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Lord Byron and Mythology

Naji B. Oueijan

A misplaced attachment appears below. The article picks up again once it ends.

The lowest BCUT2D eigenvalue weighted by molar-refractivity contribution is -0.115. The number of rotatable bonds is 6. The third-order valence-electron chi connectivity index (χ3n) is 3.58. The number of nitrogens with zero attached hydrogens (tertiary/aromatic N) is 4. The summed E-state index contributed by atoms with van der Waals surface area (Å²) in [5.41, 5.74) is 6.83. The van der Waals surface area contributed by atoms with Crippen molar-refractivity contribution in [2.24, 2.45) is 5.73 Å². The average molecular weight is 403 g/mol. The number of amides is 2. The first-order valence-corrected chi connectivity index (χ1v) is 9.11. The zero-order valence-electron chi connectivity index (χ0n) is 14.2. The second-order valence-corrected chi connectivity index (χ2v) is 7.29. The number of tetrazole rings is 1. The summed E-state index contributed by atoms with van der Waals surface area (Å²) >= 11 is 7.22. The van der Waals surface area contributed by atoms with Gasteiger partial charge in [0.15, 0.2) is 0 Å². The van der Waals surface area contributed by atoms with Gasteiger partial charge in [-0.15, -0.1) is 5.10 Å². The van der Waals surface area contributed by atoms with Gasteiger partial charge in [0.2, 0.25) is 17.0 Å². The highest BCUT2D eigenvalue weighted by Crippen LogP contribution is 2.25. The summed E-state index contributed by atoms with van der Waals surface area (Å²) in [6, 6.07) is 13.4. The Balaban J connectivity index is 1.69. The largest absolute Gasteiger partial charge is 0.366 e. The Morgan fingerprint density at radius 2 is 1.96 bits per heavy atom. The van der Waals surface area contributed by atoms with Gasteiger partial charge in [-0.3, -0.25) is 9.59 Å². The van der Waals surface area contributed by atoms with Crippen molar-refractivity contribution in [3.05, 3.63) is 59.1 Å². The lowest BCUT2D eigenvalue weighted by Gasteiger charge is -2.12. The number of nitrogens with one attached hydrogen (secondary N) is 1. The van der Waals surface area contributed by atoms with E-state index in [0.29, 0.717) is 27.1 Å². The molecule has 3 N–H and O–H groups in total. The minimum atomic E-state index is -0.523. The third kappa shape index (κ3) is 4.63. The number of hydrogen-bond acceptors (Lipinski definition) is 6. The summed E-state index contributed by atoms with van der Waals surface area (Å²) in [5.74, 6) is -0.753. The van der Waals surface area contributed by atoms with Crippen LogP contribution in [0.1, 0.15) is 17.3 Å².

Ever since his childhood and adolescence and before he became a legendary poet, George Gordon Noel, sixth Baron Byron, felt the sense of escaping from the anxieties of his traumatic present to the glorious worlds of Eastern history and mythology. In Eastern mythology, which he read and loved, Byron approached his own utopia and dystopia without distancing himself from current world affairs. He heard the voice of mythology in various forms: in Nature and its animate and inanimate elements, in nightingales, eagles, roses, trees, bushes, mountains, plains, oceans, stones, and rocks, and in ancient relics, among others. Nature and the ruins of the past spoke to him more truth about God, Man, and Nature than religion and history books. His immediate impressions while being on-the-spot, his mobility, his standing on the borderlines of fact and fiction, and his extensive references to Eastern mythology in his works, created a Byronic myth and enhanced the mythical quality of his works, especially Don Juan, Childe Harold’s Pilgrimage, Cantos I and II, and his Oriental Tales—The Giaour, The Bride of Abydos, The Corsair, and The Siege of Corinth. Lord Byron became an archetype of a legendary celebrity, and his works and some of his characters, especially his Byronic Heroes and Heroines, became universal mythical characters. Among several questions, the book answers two major ones: First, how does Byron use Eastern mythology, including Greek, Persian, and Arabian in the above-mentioned works to render his own poetry mythological? And second, how do his personal affairs and mythological works contribute to the generation of the still living Byronic myth?